Earlier this morning Bloomberg reported the bombshell story that a major Chinese computer manufacturer had secretly installed a hidden “spy chip” on motherboards of computers installed into the data centers of several major US companies, including a popular consumer products company, a major cloud vendor and the US Department of Defense, allowing the Chinese government to secretly spy on them. All involved vocally deny the story, but the vulnerabilities it points out in the global supply chain that undergirds our modern digital world and the unnerving fact that so much of our lives are now mediated by devices manufactured in a single country with such a strong cyberespionage investment raises critical questions about where we go from here.
Bloomberg’s story offers a cautionary tale about how dependent our modern digital world is on just a handful of countries. While the software that runs the world’s biggest websites and data centers has strong connections to the US, much of the hardware that runs all of that software traces its roots back to China. This means that a single country has the ability to potentially compromise everything from our web-connected toasters to our cellphones to the core servers and routers that power the web itself.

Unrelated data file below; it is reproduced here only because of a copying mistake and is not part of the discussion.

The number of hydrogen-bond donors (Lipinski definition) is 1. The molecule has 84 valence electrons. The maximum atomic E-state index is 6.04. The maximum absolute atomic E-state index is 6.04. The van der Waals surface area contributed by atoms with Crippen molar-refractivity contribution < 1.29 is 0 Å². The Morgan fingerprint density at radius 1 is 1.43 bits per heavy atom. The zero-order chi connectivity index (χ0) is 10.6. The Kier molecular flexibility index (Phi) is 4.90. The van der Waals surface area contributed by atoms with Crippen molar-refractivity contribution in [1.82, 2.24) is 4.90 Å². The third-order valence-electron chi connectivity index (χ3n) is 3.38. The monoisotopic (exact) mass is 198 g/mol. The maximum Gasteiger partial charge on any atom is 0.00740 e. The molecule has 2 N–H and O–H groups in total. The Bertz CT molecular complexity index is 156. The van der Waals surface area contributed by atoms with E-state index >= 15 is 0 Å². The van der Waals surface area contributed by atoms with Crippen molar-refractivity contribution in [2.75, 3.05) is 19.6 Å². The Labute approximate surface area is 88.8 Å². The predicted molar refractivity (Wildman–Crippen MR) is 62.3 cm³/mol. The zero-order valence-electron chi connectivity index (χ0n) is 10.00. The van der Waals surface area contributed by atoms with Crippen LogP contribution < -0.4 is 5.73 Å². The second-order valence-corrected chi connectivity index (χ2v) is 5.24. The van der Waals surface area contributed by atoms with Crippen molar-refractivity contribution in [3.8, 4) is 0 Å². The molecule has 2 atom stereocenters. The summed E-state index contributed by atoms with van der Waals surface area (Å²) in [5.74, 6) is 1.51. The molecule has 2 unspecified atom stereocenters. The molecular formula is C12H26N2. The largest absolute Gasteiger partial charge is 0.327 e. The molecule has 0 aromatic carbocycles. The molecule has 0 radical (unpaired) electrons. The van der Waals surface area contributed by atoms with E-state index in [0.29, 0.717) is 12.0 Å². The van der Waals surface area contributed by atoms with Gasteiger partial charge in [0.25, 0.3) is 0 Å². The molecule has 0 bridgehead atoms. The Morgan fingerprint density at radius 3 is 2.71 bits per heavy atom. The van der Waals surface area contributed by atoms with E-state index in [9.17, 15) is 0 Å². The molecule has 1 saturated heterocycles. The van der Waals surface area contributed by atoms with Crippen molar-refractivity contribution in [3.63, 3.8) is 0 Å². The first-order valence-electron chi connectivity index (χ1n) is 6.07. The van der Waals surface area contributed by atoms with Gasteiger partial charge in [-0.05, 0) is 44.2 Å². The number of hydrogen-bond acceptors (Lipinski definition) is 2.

Most importantly, China, like many of its peers, closely couples military exploitation of intelligence with economic exploitation, leveraging the insights it gains through its intelligence operations to further its economic ambitions. This creates an expanded target field that goes beyond traditional military collection targets towards the private sector.
In Bloomberg’s telling, the Chinese government was able to force a major computer manufacturer with a strong international customer base to install a secret “spy chip” onto its motherboards that could be used to siphon off sensitive data from deep within the highly secured and hardened data centers of major US commercial and military facilities.
With the companies involved strongly deny the charges, the basic premise is strongly plausible and reminds us just how dependent we are on China for nearly all our hardware needs. In the modern digital world, all roads lead through China.